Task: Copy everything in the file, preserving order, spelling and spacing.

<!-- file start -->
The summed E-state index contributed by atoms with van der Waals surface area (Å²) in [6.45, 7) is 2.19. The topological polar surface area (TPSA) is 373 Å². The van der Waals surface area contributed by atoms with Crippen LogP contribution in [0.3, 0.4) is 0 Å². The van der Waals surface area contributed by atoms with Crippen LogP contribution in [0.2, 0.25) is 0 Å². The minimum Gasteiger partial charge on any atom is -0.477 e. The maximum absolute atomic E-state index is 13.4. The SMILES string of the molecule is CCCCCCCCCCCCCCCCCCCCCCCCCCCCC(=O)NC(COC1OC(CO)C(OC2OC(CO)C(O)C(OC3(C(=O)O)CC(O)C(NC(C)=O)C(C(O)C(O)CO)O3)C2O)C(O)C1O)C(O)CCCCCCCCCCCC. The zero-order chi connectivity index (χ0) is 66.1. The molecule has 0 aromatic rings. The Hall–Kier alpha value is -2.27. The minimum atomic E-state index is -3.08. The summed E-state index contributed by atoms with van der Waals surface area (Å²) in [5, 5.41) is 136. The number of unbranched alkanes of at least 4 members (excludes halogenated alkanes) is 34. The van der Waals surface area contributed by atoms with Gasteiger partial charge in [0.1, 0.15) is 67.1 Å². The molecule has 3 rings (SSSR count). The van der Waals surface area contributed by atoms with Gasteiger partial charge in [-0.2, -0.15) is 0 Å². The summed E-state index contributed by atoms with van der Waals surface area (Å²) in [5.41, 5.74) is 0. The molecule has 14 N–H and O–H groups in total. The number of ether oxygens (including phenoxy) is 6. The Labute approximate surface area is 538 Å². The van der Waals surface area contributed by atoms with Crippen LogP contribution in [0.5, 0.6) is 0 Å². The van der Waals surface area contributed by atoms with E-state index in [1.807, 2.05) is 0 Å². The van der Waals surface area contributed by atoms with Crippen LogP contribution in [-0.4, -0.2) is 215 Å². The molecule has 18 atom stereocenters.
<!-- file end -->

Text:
The summed E-state index contributed by atoms with van der Waals surface area (Å²) in [6.45, 7) is 2.19. The topological polar surface area (TPSA) is 373 Å². The van der Waals surface area contributed by atoms with Crippen LogP contribution in [0.3, 0.4) is 0 Å². The van der Waals surface area contributed by atoms with Crippen LogP contribution in [0.2, 0.25) is 0 Å². The minimum Gasteiger partial charge on any atom is -0.477 e. The maximum absolute atomic E-state index is 13.4. The SMILES string of the molecule is CCCCCCCCCCCCCCCCCCCCCCCCCCCCC(=O)NC(COC1OC(CO)C(OC2OC(CO)C(O)C(OC3(C(=O)O)CC(O)C(NC(C)=O)C(C(O)C(O)CO)O3)C2O)C(O)C1O)C(O)CCCCCCCCCCCC. The zero-order chi connectivity index (χ0) is 66.1. The molecule has 0 aromatic rings. The Hall–Kier alpha value is -2.27. The minimum atomic E-state index is -3.08. The summed E-state index contributed by atoms with van der Waals surface area (Å²) in [5, 5.41) is 136. The number of unbranched alkanes of at least 4 members (excludes halogenated alkanes) is 34. The van der Waals surface area contributed by atoms with Gasteiger partial charge in [0.1, 0.15) is 67.1 Å². The molecule has 3 rings (SSSR count). The van der Waals surface area contributed by atoms with Gasteiger partial charge in [-0.2, -0.15) is 0 Å². The summed E-state index contributed by atoms with van der Waals surface area (Å²) in [5.41, 5.74) is 0. The molecule has 14 N–H and O–H groups in total. The number of ether oxygens (including phenoxy) is 6. The Labute approximate surface area is 538 Å². The van der Waals surface area contributed by atoms with Crippen LogP contribution in [0.5, 0.6) is 0 Å². The van der Waals surface area contributed by atoms with E-state index in [1.807, 2.05) is 0 Å². The van der Waals surface area contributed by atoms with Crippen LogP contribution in [-0.4, -0.2) is 215 Å². The molecule has 18 atom stereocenters.